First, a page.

By Paul Whitbeck
For fall 2015, 60 new students have joined the Honors College, which is more than double the number of students who enrolled last year. Many of these new students come from the immediate area, as well as other states and countries. The Honors College was created this fall from the former honors program to provide students a heightened level of education, and an experience that is beneficial to continuing future education, and a professional career. Last fall semester, 29 students enrolled in the honors program.
Athletics brought many students into the Honors College. Golf and tennis have drawn students from other states. Of the students coming from North Carolina and South Carolina, one student is coming to play golf and the other to be on the tennis team. The equestrian team has drawn some students in as well. “One of the girls on the equestrian team has come with her horse from Canada,” said Dr. Joan Digby, the Director of the Honors College and Professor of English.
A large portion of the Honors College is made up of students majoring in musical theater. In Digby’s freshman English class alone, five students are musical theater majors. Post’s theater company attracts many of these students by recruiting at events all over the country. The students who make up the Honors College come from many different backgrounds and cover a broad range of majors such as business, art therapy, the fine arts, biology and many more. The diversity makes for a “richer, deeper, [and] a more cultural experience,” said Digby.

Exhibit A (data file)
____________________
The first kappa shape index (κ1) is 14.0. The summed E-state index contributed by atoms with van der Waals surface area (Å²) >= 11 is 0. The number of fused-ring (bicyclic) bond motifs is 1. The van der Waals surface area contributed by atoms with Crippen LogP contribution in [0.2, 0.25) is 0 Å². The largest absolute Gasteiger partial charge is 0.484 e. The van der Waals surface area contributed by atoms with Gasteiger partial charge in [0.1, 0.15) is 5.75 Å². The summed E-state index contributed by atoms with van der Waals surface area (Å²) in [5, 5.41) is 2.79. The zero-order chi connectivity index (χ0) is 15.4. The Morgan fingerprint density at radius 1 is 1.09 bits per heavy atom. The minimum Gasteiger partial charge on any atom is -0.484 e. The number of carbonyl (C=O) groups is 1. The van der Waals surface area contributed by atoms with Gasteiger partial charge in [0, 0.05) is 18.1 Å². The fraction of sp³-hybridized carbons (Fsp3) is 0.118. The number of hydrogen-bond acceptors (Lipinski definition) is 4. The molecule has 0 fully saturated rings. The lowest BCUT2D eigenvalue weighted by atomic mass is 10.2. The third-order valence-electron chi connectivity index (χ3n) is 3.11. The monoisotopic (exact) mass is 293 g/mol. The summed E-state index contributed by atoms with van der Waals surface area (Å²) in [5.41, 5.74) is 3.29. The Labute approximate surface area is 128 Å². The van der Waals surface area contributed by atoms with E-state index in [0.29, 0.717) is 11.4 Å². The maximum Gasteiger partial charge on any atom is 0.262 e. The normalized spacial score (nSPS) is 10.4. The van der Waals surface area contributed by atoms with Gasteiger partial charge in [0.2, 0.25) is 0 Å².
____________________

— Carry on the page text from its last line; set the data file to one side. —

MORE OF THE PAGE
Tracey Christy, assistant to the director of the Honors college, said, “since we were transitioning from an honors program to an Honors College, we wanted to have a nice enrollment for that.” Honors students are required to take honors level courses, giving them a deeper insight into a broad range of subjects. Honors courses usually have smaller class sizes.
Hannah Fitch, senior arts management major who is enrolled in the Honors college, said “smaller class sizes allow you to talk to your professors more individually.” Fitch explained that she got to know Professor Barbara Applegate, who later became her thesis advisor, because of her classroom setting. Being a student in the Honors College is also beneficial in helping prepare students who plan on going to graduate school.
Digby is pleased with the increased enrollment in the college this year. “The more students we have, the more courses we can offer, and greater variety we can put together,” she said. One of the most important aspects of the Honors College is to gain knowledge, and to become educated in areas outside of your major. A larger variety of courses will provide more opportunities to study different subjects, and improve the Honors College overall.
The Honors College is not closed off to students who haven’t enrolled yet. Students who enrolled at LIU Post as freshman are able to join the Honors College until their junior year. Christy explained, “I know a lot of [students] have put entering the Honors College on hold,” since they are concerned about transitioning into college and other factors. They are able to enroll in subsequent years, by filling out an application available on liu.edu.
“My biggest goal now would be to have our Honors College considered one of the best honors colleges to attend in the country, and I think that is a reasonable goal and I think we achieve that,” Digby said.